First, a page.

That’s not even factoring in the catalog of everything you’ve ever said on those platforms, and the fact that anyone can Google your name and trace it back to something about you.
I have a personal dream of one day receding into the mountain range, where I live in a cabin with my dog, a family, and use the daily rising and falling of the sun as both a natural alarm clock and enthralling pastime.
Unfortunately, this is a pipe dream.
My name is on the internet, and I’ve even tweeted a couple times. Even if I didn’t have this regulation A9-34H71 Wyoming Tribune Eagle Cranial Receiver implanted in my brain, I figure I have enough online presence that I’ve forgone the luxury of true privacy for the rest of my life.
What would be unprecedented is a private entity, i.e. a business, tracking you via microchip.
The funny thing is, the proposed use for implants would be to readily have personal information available for employers to certify that you are who you say you are, and you’ve done what you said you’ve done. Criminal history, medical records, personal identity, Social Security — things that are already required of you to provide when entering employment.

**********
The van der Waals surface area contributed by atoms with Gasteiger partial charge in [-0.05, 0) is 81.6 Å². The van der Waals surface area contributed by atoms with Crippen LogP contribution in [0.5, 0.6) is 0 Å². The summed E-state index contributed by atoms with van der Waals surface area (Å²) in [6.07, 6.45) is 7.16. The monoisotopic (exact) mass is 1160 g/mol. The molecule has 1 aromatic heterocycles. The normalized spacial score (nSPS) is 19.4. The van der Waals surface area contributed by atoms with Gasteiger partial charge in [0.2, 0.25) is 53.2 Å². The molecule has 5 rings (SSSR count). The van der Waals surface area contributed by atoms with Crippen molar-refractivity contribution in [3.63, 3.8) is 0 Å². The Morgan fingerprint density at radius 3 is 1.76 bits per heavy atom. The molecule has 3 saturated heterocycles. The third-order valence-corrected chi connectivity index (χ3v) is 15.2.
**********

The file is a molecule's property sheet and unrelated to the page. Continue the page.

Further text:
Thanks to my harmless A9-34H71 Receiver, I don’t have to keep all of that information handy. Even my emotions and fleeting thoughts are logged into a database and analyzed for any divergent signals.
But, like the Patriot Act, sacrificing this privacy must have some sort of payoff that Americans can live with. For microchipping, the elephant in the room is also the primary safety precaution — GPS tracking.
Unfortunately, anyone with the authority to do so could identify your whereabouts as easily as the NSA could peek in at the last email or text you sent. The tradeoff? Missing or incapacitated people would always be locatable, and depending on what the microchip monitors, it could also be learned whether they were in need of medical treatment.
Initiating theoretical simulation EX_2 ...
I’m envisioning another scenario, one in which I’m taking a stroll with the extraterrestrial to the nearby Arby’s, where they share with me, “Everyone on planet [REDACTED] has a tracker, it’s how they found my little cousin when she got lost on that trail.”
“What if someone doesn’t want to be found?”